North Korean leader Kim Jong Un arrived in Vietnam on Tuesday for a summit with U.S. President Donald Trump where they will try to reach an agreement on a North Korean pledge to give up its nuclear weapons programme.
Chairman Kim, who travelled from the North Korean capital by train, arrived at the station in the Vietnamese town of Dong Dang after crossing over the border from China on Tuesday morning.
Vietnamese officials were on hand to receive him at the station with a red-carpet including a guard of honour and North Korean and Vietnamese flags flying.
Kim then took a two-hour journey by car to get to Hanoi.
Upon arrival, the North Korean leader was received by Hanoi chairman Nguyen Duc Chung at the Melia hotel, where he will be staying.
|Well-wishers gather to greet North Korea's leader Kim Jong Un on his arrival at the Dong Dang railway station, Vietnam, at the border with China, February 26, 2019. Photo: Reuters|
Trump is due to arrive in the Vietnamese capital, Hanoi, on Tuesday evening.
They will meet for a brief one-on-one conversation on Wednesday evening, followed by a social dinner, at which they will each be accompanied by two guests and interpreters, White House spokeswoman Sarah Sanders told reporters on Air Force One.
The two leaders would meet again on Thursday, she said.
|People hold the national flags of Vietnam, North Korea, and the U.S. as they wait for the motorcade of North Korean leader Kim Jong Un outside the Melia hotel ahead of the North Korea-U.S. summit in Hanoi, Vietnam February 26, 2019. Photo: Reuters|
Their talks come eight months after their historic summit in Singapore, the first between a sitting U.S. president and a North Korean leader.
There is likely to be pressure on both sides to move beyond the vaguely worded commitment they made in Singapore to work toward complete denuclearisation of the Korean peninsula.
Domestic critics have warned Trump against cutting a deal that would do little to curb North Korea's nuclear ambitions, urging specific, verifiable North Korean action to abandon the nuclear weapons that threaten the United States.
In return, Kim would expect significant U.S. concessions such as relief from punishing sanctions and a declaration that the 1950-53 Korean War is at last formally over.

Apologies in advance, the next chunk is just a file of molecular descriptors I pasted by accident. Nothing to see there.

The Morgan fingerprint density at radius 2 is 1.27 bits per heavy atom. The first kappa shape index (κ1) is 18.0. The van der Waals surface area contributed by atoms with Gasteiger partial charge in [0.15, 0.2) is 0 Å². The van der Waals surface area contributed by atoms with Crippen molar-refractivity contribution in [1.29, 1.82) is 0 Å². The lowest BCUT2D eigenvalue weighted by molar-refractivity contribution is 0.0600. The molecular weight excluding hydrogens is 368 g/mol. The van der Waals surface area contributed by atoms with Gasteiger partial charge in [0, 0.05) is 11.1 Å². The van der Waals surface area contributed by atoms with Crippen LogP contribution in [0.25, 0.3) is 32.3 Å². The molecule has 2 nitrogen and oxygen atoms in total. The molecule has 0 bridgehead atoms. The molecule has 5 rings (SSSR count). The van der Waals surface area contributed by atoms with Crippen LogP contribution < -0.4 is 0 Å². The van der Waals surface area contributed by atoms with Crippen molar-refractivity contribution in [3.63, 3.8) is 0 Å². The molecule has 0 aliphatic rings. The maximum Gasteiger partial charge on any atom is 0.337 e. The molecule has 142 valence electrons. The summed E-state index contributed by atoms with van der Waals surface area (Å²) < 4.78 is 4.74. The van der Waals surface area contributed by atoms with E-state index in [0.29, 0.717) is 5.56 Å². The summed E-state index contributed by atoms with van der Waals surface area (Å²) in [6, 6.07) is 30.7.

|A view of the railway station ahead of the arrival of North Korea's leader Kim Jong Un in Dong Dang, Vietnam, at the border with China, February 26, 2019. Photo: Reuters|
Kim's sister, Kim Yo Jong, who has emerged as an important aide, arrived with him.
About a dozen body guards ran along side his car as he departed for the two hour journey to the capital, Hanoi.
Roads were closed off with Vietnamese security forces equipped with armoured-personnel carriers guarding the route to the city's Melia hotel.
Both Kim Jong Un and Trump are also due to hold separate talks with Vietnamese leaders.
U.S. Secretary of State Mike Pompeo also arrived in Hanoi, on Tuesday. He has been Trump's top envoy in his efforts to improve ties with North Korea and has made several trips to Pyongyang to negotiate an ending of its nuclear programme.
Pompeo was due to meet U.S. Special Representative for North Korea Stephen Biegun in Hanoi later.
|Kim Yo Jong, sister of North Korea's leader Kim Jong Un and first vice department director of the Workers’ Party’s Central Committee, arrives at the Dong Dang railway station, Vietnam, at the border with China, February 26, 2019. Photo: Reuters|
Trump told reporters he and Kim would have "a very tremendous summit".
Tweeting on Monday, he stressed the benefits to North Korea if it gave up its nuclear weapons. "With complete Denuclearisation, North Korea will rapidly become an Economic Powerhouse. Without it, just more of the same. Chairman Kim will make a wise decision!" Trump said.
In a speech on Sunday night, Trump, however, appeared to play down any hope of a major breakthrough at the Hanoi summit, saying he would be happy as long as North Korea maintained its pause on weapons testing.
"I'm not in a rush. I don't want to rush anybody," he said. "I just don't want testing. As long as there's no testing, we're happy."
North Korea conducted its last nuclear test in September 2017 and last tested an intercontinental ballistic missile in November 2017.
|People hold the national flags of Vietnam, North Korea, and the U.S. as they wait for the motorcade of North Korean leader Kim Jong Un outside the Melia hotel ahead of the North Korea-U.S. summit in Hanoi, Vietnam February 26, 2019. Photo: Danh Trong / Tuoi Tre|
Analysts say the two leaders have to move beyond summit symbolism.
"The most basic yet urgent task is to come to a shared understanding of what denuclearisation would entail," said Gi-Wook Shin, director of Stanford’s Asia-Pacific Research Center.
"The ambiguity and obscurity of the term 'denuclearisation' only exacerbates the scepticism about both the U.S. and North Korean commitments to denuclearisation.”
While the United States is demanding that North Korea give up all of its nuclear and missile programmes, North Korea want to see the removal of the U.S. nuclear umbrella for South Korea.
A South Korean presidential spokesman told reporters in Seoul on Monday the two sides might be able to agree to a formal end of the Korean War, which was concluded with an armistice not a peace treaty, a move North Korea has long sought.
While a formal peace treaty may be a long way off, the two sides have discussed the possibility of a political declaration stating that the war over.